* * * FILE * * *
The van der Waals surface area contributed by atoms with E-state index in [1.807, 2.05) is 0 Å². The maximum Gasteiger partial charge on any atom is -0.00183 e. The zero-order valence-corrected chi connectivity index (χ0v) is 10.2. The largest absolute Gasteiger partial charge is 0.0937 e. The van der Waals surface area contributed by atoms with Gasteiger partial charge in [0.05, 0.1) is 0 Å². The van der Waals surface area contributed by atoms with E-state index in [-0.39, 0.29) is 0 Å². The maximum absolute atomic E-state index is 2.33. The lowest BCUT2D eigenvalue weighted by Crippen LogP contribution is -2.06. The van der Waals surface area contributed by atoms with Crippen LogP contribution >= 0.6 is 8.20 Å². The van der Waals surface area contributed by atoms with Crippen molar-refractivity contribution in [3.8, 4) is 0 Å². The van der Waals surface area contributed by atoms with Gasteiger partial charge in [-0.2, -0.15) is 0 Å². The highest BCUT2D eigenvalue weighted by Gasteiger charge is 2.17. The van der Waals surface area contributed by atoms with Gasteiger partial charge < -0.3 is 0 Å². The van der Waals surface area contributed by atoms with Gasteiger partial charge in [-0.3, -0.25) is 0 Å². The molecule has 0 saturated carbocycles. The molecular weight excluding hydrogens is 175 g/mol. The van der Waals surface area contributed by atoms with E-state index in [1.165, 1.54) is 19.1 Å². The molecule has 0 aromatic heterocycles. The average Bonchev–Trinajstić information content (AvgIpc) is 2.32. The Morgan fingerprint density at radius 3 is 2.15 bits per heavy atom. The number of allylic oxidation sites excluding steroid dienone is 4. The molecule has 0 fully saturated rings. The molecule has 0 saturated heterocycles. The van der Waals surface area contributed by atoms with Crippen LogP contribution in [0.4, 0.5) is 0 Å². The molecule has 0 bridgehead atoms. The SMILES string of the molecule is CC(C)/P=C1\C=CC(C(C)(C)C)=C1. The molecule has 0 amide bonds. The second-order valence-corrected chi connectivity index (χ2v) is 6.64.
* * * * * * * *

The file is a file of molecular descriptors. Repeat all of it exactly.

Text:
The van der Waals surface area contributed by atoms with E-state index in [1.807, 2.05) is 0 Å². The maximum Gasteiger partial charge on any atom is -0.00183 e. The zero-order valence-corrected chi connectivity index (χ0v) is 10.2. The largest absolute Gasteiger partial charge is 0.0937 e. The van der Waals surface area contributed by atoms with Gasteiger partial charge in [0.05, 0.1) is 0 Å². The van der Waals surface area contributed by atoms with E-state index in [-0.39, 0.29) is 0 Å². The maximum absolute atomic E-state index is 2.33. The lowest BCUT2D eigenvalue weighted by Crippen LogP contribution is -2.06. The van der Waals surface area contributed by atoms with Crippen LogP contribution >= 0.6 is 8.20 Å². The van der Waals surface area contributed by atoms with Crippen molar-refractivity contribution in [3.8, 4) is 0 Å². The van der Waals surface area contributed by atoms with Gasteiger partial charge in [-0.2, -0.15) is 0 Å². The highest BCUT2D eigenvalue weighted by Gasteiger charge is 2.17. The van der Waals surface area contributed by atoms with Gasteiger partial charge < -0.3 is 0 Å². The van der Waals surface area contributed by atoms with Gasteiger partial charge in [-0.3, -0.25) is 0 Å². The molecule has 0 saturated carbocycles. The molecular weight excluding hydrogens is 175 g/mol. The van der Waals surface area contributed by atoms with E-state index in [1.165, 1.54) is 19.1 Å². The molecule has 0 aromatic heterocycles. The average Bonchev–Trinajstić information content (AvgIpc) is 2.32. The Morgan fingerprint density at radius 3 is 2.15 bits per heavy atom. The number of allylic oxidation sites excluding steroid dienone is 4. The molecule has 0 fully saturated rings. The molecule has 0 saturated heterocycles. The van der Waals surface area contributed by atoms with Crippen LogP contribution in [0.4, 0.5) is 0 Å². The molecule has 0 bridgehead atoms. The SMILES string of the molecule is CC(C)/P=C1\C=CC(C(C)(C)C)=C1. The molecule has 0 amide bonds. The second-order valence-corrected chi connectivity index (χ2v) is 6.64.